Hon. Famara L. Jatta
Secretary of State
for Finance and Economic Affairs
on Financing for Development
22 March 2002
On behalf of His Excellency, the President of the Republic of The Gambia,
Dr. Alhaji Yaya A.J.J Jammeh and my delegation, I should like to express
our appreciation to the Government of Mexico for hosting this historic
conference and for the warm reception extended to me, and my delegation
since our arrival in this beautiful city of Monterrey. We also commend
the United Nations Secretariat, the World Bank, IMF and WTO, for their
role in the preparation of this conference and for their continued support
to LDCs in our bid to meet the myriad challenges of globalization.
The declining level of ODA is a matter of grave concern to developing
Countries, especially the LDCs. Even though ODA is critical for meeting
our many investment requirements and for eradicating poverty in the LDCs,
most of our development partners have not fulfilled their commitments to
its substantial increase. On the part of the LDCs, it is imperative to
improve the utilization and effectiveness of ODA, so as to reduce and eventually
phase out our aid dependency. We are concerned about the persistent decline
of aid flows and believe that ODA must be increased to the agreed annual
equivalent of 0.7 percent of the GNP of developed countries. This need
becomes urgent against the backdrop of the well
known difficulties faced by the LDCs in generating sufficient resources
domestically, for their development requirements.
External debt is a serious challenge to almost all developing countries
and there is need for appropriate strategies compatible with a range of
situations. We should, together, agree on practical, realistic and comprehensive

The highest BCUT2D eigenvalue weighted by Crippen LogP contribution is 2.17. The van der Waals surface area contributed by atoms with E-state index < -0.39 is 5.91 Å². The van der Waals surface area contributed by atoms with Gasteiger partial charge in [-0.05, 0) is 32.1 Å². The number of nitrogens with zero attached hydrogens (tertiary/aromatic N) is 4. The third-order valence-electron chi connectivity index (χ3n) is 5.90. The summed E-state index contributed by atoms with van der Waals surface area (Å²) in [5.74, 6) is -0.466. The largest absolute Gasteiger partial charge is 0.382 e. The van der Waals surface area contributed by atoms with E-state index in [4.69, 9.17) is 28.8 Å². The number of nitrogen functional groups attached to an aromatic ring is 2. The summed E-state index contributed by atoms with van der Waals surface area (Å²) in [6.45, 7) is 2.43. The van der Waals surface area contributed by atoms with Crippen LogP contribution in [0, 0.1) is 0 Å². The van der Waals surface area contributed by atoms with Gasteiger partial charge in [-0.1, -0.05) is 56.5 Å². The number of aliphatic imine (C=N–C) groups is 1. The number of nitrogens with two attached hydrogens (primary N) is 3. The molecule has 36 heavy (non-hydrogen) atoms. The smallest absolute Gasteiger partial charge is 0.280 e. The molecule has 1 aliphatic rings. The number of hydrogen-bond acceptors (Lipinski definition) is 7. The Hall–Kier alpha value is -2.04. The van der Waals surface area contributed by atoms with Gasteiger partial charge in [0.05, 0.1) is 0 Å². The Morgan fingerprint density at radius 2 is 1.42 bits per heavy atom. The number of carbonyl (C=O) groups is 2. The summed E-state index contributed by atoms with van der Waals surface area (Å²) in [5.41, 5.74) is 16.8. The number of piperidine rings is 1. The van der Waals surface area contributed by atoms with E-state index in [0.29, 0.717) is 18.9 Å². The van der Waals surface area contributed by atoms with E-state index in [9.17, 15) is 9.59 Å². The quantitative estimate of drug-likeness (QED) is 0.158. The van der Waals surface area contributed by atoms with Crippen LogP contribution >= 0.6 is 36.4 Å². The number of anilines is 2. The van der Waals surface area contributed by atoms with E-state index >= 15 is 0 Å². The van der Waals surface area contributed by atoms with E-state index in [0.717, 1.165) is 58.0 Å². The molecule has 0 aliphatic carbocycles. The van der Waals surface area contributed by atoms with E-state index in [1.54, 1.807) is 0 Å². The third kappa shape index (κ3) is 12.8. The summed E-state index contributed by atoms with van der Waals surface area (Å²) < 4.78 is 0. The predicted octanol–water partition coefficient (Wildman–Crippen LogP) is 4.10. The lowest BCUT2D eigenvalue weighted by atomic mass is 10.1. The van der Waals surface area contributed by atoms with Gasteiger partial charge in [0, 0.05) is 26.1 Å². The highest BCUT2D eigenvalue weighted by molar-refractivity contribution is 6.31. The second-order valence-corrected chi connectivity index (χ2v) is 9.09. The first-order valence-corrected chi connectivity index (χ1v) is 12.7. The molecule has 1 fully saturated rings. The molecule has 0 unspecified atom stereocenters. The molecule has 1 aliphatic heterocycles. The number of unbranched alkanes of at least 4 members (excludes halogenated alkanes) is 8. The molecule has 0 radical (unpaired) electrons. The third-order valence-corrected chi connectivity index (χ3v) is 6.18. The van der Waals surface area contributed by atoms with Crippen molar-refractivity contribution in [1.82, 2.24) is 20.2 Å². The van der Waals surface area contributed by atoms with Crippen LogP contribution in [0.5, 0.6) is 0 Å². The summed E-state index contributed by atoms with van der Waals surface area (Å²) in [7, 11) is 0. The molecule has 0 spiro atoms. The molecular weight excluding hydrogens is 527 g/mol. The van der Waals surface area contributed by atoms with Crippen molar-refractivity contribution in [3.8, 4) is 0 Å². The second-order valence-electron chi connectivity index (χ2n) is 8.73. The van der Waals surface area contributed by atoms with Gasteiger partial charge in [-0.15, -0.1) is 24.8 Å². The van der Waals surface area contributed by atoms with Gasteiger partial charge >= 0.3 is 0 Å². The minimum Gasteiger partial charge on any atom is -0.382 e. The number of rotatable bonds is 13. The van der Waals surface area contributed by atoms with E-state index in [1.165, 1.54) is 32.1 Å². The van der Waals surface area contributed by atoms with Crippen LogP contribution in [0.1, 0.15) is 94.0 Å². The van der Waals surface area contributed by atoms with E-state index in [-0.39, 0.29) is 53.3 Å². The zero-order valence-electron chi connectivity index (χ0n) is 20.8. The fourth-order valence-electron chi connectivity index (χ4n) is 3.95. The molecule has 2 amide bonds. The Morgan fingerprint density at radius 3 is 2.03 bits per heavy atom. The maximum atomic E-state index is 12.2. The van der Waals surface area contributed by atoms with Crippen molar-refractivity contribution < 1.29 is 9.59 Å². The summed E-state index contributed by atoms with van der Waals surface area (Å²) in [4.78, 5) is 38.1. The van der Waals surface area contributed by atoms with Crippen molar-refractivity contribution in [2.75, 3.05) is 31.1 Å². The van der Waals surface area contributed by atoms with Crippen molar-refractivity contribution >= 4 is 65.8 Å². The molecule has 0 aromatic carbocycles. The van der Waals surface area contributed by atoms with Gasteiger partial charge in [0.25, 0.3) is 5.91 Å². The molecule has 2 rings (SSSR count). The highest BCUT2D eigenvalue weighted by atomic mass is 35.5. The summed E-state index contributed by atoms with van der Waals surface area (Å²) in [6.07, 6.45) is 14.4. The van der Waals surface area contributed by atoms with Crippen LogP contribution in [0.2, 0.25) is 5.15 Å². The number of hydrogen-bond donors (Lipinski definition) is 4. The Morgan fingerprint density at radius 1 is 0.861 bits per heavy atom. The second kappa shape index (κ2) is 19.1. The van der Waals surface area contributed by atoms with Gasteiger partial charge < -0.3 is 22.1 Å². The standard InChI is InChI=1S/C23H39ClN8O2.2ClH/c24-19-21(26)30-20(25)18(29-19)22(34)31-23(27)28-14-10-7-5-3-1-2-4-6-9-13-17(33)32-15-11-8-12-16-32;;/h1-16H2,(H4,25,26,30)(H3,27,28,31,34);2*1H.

solutions to the problems of external debt of developing countries. Debt
relief, including debt cancellation, should be provided expeditiously for
highly indebted poor countries. The Heavily Indebted Poor Countries (HIPC)
initiative should be fully financed through additional resources and not
from resources hived off from outlays already made for our development
The HIPC Ministers, meeting on Financing Poverty Reduction Beyond HIPC
II reiterated their commitment to mobilizing external and national resources
for poverty reduction, in ways that would ensure genuine long-term debt
sustainability and financial market development. They also committed themselves
to utilize debt relief proceeds productively and transparently on poverty
reduction programmes, among other things. We will obviously not be able
to do all of this by ourselves. We shall require commitment from, and partnership
with the international community. Above all, we shall need substantial
new external financing in support of our efforts.
In The Gambia, we have been making serious efforts to create an enabling
environment to expand the domestic resource base, and strengthen mechanisms
and Institutions to generate more resources and utilize them more efficiently,
and to improve the trade and investment climate. Our efforts have led to
dramatic improvements in recent years as a result of our implementation
of comprehensive structural and institutional reform measures, which emphasize
greater reliance on market-based mechanisms for the allocation of resources.
These reforms include the liberalization of trading and payment arrangements,
in furtherance of Government's objective to reduce the size and role of
the public sector and correspondingly, make the private sector the economy's
main engine of growth.
We have however, come to the realization that, in spite of our own individual
efforts, the most important determinant of success on a sustained basis,